What could happen by 2030?
Overweight (including obesity) is a major risk factor for cardiovascular disease, type 2 diabetes, some musculoskeletal conditions and some cancers. As the level of BMI increases, so does the risk of developing these conditions.
The proportion of Australians estimated to be in each BMI category in 2030 under each scenario is shown in Figure 1. In 2017–18, 60% of Australians aged 5 and over were living with overweight (including obesity). Under the stable scenario, the proportions of the population in each physical activity category would be the same in 2030.
In 2017–18, a greater proportion of males (66%) than females (54%) were living with overweight (including obesity). Based on current trends, both males and females are expected to have greater prevalence (69% and 58%, respectively) of living with overweight (including obesity) in 2030.
If current trends continued (trend scenario), the population expected to be living with overweight (including obesity) in 2030 could increase to 64%.
If everyone in the population at risk of disease due to overweight (including obesity) in 2018 reduced their BMI by 1 kg/m2, and these rates were maintained to 2030, 52% of the population could be expected to be living with overweight (including obesity) in 2030 (a 7.6 percentage-point reduction compared with the stable scenario). If BMI were reduced by 2 kg/m2, this proportion could decrease further to 45%.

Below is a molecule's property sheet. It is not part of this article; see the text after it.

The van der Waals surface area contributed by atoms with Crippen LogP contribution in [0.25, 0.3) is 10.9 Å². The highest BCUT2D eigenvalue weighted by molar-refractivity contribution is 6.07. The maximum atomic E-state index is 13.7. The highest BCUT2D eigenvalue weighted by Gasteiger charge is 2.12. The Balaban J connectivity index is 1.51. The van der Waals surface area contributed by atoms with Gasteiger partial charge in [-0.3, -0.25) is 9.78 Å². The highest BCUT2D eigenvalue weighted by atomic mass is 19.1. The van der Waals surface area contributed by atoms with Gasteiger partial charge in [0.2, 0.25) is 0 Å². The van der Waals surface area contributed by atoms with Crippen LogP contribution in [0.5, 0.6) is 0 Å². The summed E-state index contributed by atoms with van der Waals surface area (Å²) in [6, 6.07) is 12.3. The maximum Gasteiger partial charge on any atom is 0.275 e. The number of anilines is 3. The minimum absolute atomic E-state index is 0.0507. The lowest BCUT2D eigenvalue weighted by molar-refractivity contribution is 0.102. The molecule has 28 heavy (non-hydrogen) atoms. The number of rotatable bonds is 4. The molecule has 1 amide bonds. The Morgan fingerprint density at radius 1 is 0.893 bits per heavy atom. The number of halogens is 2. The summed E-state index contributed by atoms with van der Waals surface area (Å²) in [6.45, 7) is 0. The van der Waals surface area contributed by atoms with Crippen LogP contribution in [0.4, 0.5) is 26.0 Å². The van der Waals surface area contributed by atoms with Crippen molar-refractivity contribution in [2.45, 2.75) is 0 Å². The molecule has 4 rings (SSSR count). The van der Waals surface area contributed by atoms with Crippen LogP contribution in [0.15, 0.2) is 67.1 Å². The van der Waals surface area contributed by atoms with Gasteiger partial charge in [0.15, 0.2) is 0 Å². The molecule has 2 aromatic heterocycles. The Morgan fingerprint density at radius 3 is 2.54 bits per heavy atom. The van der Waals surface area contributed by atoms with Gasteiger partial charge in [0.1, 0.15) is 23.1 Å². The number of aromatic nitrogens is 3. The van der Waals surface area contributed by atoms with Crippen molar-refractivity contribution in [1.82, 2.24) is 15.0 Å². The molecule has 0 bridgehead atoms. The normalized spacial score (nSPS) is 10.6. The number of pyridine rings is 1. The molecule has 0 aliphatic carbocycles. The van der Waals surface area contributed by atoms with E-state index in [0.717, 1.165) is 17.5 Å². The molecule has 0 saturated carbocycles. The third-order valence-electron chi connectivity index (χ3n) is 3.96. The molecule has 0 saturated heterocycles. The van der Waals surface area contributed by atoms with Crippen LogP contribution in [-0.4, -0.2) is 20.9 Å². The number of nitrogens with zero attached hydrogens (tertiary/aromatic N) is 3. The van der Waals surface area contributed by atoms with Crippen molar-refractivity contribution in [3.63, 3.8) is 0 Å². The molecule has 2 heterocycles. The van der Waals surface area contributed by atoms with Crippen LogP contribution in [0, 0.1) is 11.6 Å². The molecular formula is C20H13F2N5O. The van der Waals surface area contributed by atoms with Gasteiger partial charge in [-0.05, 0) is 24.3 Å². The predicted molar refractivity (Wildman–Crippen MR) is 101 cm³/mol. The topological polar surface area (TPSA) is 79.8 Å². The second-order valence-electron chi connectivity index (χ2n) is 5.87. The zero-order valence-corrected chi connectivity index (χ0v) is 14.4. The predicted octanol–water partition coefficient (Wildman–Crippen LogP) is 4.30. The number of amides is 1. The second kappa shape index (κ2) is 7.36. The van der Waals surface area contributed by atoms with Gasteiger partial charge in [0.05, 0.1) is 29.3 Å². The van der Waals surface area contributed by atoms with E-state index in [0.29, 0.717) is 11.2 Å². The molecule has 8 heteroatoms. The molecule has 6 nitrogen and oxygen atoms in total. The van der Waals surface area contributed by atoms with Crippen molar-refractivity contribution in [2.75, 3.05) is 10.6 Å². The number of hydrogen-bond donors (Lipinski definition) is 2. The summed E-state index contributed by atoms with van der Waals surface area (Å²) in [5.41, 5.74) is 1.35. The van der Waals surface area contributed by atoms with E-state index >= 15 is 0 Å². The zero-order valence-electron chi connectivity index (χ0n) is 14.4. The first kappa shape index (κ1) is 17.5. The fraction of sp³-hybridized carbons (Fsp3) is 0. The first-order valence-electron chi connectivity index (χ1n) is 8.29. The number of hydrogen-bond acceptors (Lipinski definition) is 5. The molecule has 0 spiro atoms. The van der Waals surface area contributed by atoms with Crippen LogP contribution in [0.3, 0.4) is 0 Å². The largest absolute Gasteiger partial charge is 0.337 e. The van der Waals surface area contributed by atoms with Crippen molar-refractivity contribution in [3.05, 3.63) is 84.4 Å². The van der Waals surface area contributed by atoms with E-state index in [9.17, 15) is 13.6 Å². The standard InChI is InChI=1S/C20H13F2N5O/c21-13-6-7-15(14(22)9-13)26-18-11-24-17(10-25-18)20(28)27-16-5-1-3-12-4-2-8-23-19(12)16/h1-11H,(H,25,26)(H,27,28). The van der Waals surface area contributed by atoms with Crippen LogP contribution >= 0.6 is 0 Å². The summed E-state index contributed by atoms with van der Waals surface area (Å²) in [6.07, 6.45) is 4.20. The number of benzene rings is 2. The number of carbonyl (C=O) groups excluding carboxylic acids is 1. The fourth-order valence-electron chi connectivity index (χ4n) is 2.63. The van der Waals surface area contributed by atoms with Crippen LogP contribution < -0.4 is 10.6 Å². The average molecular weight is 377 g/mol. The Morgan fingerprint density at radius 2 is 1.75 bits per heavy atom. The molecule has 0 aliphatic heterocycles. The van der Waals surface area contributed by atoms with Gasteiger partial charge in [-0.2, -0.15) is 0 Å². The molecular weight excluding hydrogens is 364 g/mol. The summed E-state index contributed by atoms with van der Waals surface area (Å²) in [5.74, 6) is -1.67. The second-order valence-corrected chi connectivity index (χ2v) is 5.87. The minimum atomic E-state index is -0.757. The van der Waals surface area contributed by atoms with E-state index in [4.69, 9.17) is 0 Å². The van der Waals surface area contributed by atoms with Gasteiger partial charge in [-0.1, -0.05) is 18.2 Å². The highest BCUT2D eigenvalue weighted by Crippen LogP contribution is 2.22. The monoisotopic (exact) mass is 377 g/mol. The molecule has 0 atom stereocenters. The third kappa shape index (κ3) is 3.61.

In the scenario where the population reduced their BMI by 1 kg/m2, the proportion of males at risk in 2030 could decrease to 58% overweight (including obese) (an 8 percentage-point reduction). For females, this could decrease to 47% (a 7.1 percentage-point reduction). In the scenario where BMI reduced by 2 kg/m2, male and female overweight (including obesity) prevalence could decrease further to 48% and 41%, respectively. In the scenario where the obese population reduced their BMI to overweight (but not obese) status, 66% of males and 54% of females could be overweight (but not obese).
Figure 1: Prevalence of overweight (including obesity) in 2030, by body mass index categories and scenario
This figure presents stacked bar charts of the proportion of males, females and persons aged 5 years or older within each body mass index category (BMI), by scenario. There is also a filter that allows the user to select different age groups to present.
There are three categories of BMI used to categorise the population within each sex: normal or underweight (BMI less than 25), overweight but not obese (BMI between 25 and 30), and obese (BMI greater than or equal to 30).
In 2017–18, the stable scenario, 32% of persons were overweight but not obese, and 27% were obese. If current trends continued to 2030, 33% of persons could be expected to be overweight but not obese, and 31% could be expected to be obese. If the population at risk were to reduce their BMI by 1 unit, 29% would be overweight but not obese, and 23% would be obese.
- Use the drop-down lists at the top of the visualisation to filter the data by age group.
- Hover over the bars or coloured tiles on the charts for additional information.
- The toolbar at the bottom of the visualisation enables users to interact with the data in different ways:
- Undo = Undo the latest filter applied.
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